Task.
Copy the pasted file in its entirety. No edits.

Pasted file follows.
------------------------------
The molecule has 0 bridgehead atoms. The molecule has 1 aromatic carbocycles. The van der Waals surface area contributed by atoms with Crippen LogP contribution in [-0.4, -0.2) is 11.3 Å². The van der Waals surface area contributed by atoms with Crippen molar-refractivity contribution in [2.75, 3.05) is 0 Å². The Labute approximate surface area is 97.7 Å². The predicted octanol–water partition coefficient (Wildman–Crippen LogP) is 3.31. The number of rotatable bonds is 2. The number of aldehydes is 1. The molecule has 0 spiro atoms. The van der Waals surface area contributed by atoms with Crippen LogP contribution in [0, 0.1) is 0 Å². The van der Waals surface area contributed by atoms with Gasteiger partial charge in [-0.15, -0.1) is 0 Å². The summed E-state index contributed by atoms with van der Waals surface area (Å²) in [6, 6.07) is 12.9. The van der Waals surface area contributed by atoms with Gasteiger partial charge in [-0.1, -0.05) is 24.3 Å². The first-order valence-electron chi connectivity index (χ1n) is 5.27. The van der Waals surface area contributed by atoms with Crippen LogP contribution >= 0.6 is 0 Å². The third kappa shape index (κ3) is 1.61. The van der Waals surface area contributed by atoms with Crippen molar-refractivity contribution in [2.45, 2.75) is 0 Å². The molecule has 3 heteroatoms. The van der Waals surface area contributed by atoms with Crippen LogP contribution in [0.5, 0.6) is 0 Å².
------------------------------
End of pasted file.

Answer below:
The molecule has 0 bridgehead atoms. The molecule has 1 aromatic carbocycles. The van der Waals surface area contributed by atoms with Crippen LogP contribution in [-0.4, -0.2) is 11.3 Å². The van der Waals surface area contributed by atoms with Crippen molar-refractivity contribution in [2.75, 3.05) is 0 Å². The Labute approximate surface area is 97.7 Å². The predicted octanol–water partition coefficient (Wildman–Crippen LogP) is 3.31. The number of rotatable bonds is 2. The number of aldehydes is 1. The molecule has 0 spiro atoms. The van der Waals surface area contributed by atoms with Crippen LogP contribution in [0, 0.1) is 0 Å². The van der Waals surface area contributed by atoms with Gasteiger partial charge in [-0.15, -0.1) is 0 Å². The summed E-state index contributed by atoms with van der Waals surface area (Å²) in [6, 6.07) is 12.9. The van der Waals surface area contributed by atoms with Gasteiger partial charge in [-0.1, -0.05) is 24.3 Å². The first-order valence-electron chi connectivity index (χ1n) is 5.27. The van der Waals surface area contributed by atoms with Crippen LogP contribution >= 0.6 is 0 Å². The third kappa shape index (κ3) is 1.61. The van der Waals surface area contributed by atoms with Crippen molar-refractivity contribution in [2.45, 2.75) is 0 Å². The molecule has 3 heteroatoms. The van der Waals surface area contributed by atoms with Crippen LogP contribution in [0.5, 0.6) is 0 Å².